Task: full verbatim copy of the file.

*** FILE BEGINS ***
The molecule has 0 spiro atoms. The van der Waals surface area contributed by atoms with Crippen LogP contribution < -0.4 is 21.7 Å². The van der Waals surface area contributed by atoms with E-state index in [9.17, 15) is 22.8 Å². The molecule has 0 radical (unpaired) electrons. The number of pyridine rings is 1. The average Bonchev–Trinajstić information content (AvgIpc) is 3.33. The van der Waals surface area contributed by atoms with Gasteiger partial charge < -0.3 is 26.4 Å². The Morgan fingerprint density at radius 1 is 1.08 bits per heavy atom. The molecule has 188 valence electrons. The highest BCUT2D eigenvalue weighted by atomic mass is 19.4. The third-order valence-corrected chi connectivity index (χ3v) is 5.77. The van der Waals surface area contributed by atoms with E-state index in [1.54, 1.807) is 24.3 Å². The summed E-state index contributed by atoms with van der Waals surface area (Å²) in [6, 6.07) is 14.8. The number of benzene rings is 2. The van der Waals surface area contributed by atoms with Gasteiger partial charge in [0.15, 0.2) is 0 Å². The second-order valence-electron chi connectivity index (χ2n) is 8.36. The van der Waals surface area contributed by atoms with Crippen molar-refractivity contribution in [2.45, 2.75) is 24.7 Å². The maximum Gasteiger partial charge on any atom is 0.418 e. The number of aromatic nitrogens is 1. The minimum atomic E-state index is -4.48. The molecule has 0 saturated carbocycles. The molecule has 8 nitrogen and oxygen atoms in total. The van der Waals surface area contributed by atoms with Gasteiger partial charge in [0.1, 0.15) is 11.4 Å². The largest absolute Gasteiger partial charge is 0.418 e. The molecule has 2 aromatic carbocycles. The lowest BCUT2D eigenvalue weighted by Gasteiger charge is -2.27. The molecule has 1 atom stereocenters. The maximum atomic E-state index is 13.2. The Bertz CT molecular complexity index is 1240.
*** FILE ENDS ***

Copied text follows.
The molecule has 0 spiro atoms. The van der Waals surface area contributed by atoms with Crippen LogP contribution < -0.4 is 21.7 Å². The van der Waals surface area contributed by atoms with E-state index in [9.17, 15) is 22.8 Å². The molecule has 0 radical (unpaired) electrons. The number of pyridine rings is 1. The average Bonchev–Trinajstić information content (AvgIpc) is 3.33. The van der Waals surface area contributed by atoms with Gasteiger partial charge < -0.3 is 26.4 Å². The Morgan fingerprint density at radius 1 is 1.08 bits per heavy atom. The molecule has 188 valence electrons. The highest BCUT2D eigenvalue weighted by atomic mass is 19.4. The third-order valence-corrected chi connectivity index (χ3v) is 5.77. The van der Waals surface area contributed by atoms with E-state index in [1.54, 1.807) is 24.3 Å². The summed E-state index contributed by atoms with van der Waals surface area (Å²) in [6, 6.07) is 14.8. The number of benzene rings is 2. The van der Waals surface area contributed by atoms with Gasteiger partial charge in [0.15, 0.2) is 0 Å². The second-order valence-electron chi connectivity index (χ2n) is 8.36. The van der Waals surface area contributed by atoms with Crippen molar-refractivity contribution in [2.45, 2.75) is 24.7 Å². The maximum Gasteiger partial charge on any atom is 0.418 e. The number of aromatic nitrogens is 1. The minimum atomic E-state index is -4.48. The molecule has 0 saturated carbocycles. The molecule has 8 nitrogen and oxygen atoms in total. The van der Waals surface area contributed by atoms with Gasteiger partial charge in [0.1, 0.15) is 11.4 Å². The largest absolute Gasteiger partial charge is 0.418 e. The molecule has 2 aromatic carbocycles. The lowest BCUT2D eigenvalue weighted by Gasteiger charge is -2.27. The molecule has 1 atom stereocenters. The maximum atomic E-state index is 13.2. The Bertz CT molecular complexity index is 1240.